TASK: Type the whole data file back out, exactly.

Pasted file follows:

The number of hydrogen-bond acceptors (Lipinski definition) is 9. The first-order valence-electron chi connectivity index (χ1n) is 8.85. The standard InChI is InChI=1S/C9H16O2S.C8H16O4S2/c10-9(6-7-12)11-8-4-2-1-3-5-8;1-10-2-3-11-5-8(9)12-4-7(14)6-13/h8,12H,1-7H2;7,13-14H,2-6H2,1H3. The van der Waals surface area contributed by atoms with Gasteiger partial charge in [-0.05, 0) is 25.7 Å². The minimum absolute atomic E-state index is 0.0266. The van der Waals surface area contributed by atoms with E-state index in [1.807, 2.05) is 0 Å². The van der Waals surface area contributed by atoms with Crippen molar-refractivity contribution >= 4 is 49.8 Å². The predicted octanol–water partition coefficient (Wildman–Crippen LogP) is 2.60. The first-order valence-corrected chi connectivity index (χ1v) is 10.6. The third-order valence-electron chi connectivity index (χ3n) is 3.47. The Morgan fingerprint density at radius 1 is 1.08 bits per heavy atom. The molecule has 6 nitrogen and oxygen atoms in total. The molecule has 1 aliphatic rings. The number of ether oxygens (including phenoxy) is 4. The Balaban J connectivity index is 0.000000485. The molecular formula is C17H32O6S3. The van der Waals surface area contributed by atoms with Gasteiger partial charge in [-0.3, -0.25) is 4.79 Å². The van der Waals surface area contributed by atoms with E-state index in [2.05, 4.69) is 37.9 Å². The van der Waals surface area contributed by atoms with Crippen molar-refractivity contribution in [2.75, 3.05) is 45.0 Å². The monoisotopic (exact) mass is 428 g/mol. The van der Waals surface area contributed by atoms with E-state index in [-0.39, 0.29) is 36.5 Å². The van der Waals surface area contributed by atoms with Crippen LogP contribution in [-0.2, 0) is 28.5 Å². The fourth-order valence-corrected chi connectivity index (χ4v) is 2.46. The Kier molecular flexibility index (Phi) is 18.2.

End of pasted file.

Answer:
The number of hydrogen-bond acceptors (Lipinski definition) is 9. The first-order valence-electron chi connectivity index (χ1n) is 8.85. The standard InChI is InChI=1S/C9H16O2S.C8H16O4S2/c10-9(6-7-12)11-8-4-2-1-3-5-8;1-10-2-3-11-5-8(9)12-4-7(14)6-13/h8,12H,1-7H2;7,13-14H,2-6H2,1H3. The van der Waals surface area contributed by atoms with Gasteiger partial charge in [-0.05, 0) is 25.7 Å². The minimum absolute atomic E-state index is 0.0266. The van der Waals surface area contributed by atoms with E-state index in [1.807, 2.05) is 0 Å². The van der Waals surface area contributed by atoms with Crippen molar-refractivity contribution >= 4 is 49.8 Å². The predicted octanol–water partition coefficient (Wildman–Crippen LogP) is 2.60. The first-order valence-corrected chi connectivity index (χ1v) is 10.6. The third-order valence-electron chi connectivity index (χ3n) is 3.47. The Morgan fingerprint density at radius 1 is 1.08 bits per heavy atom. The molecule has 6 nitrogen and oxygen atoms in total. The molecule has 1 aliphatic rings. The number of ether oxygens (including phenoxy) is 4. The Balaban J connectivity index is 0.000000485. The molecular formula is C17H32O6S3. The van der Waals surface area contributed by atoms with Gasteiger partial charge in [-0.3, -0.25) is 4.79 Å². The van der Waals surface area contributed by atoms with E-state index in [2.05, 4.69) is 37.9 Å². The van der Waals surface area contributed by atoms with Crippen molar-refractivity contribution in [2.75, 3.05) is 45.0 Å². The monoisotopic (exact) mass is 428 g/mol. The van der Waals surface area contributed by atoms with E-state index in [-0.39, 0.29) is 36.5 Å². The van der Waals surface area contributed by atoms with Crippen LogP contribution in [-0.2, 0) is 28.5 Å². The fourth-order valence-corrected chi connectivity index (χ4v) is 2.46. The Kier molecular flexibility index (Phi) is 18.2.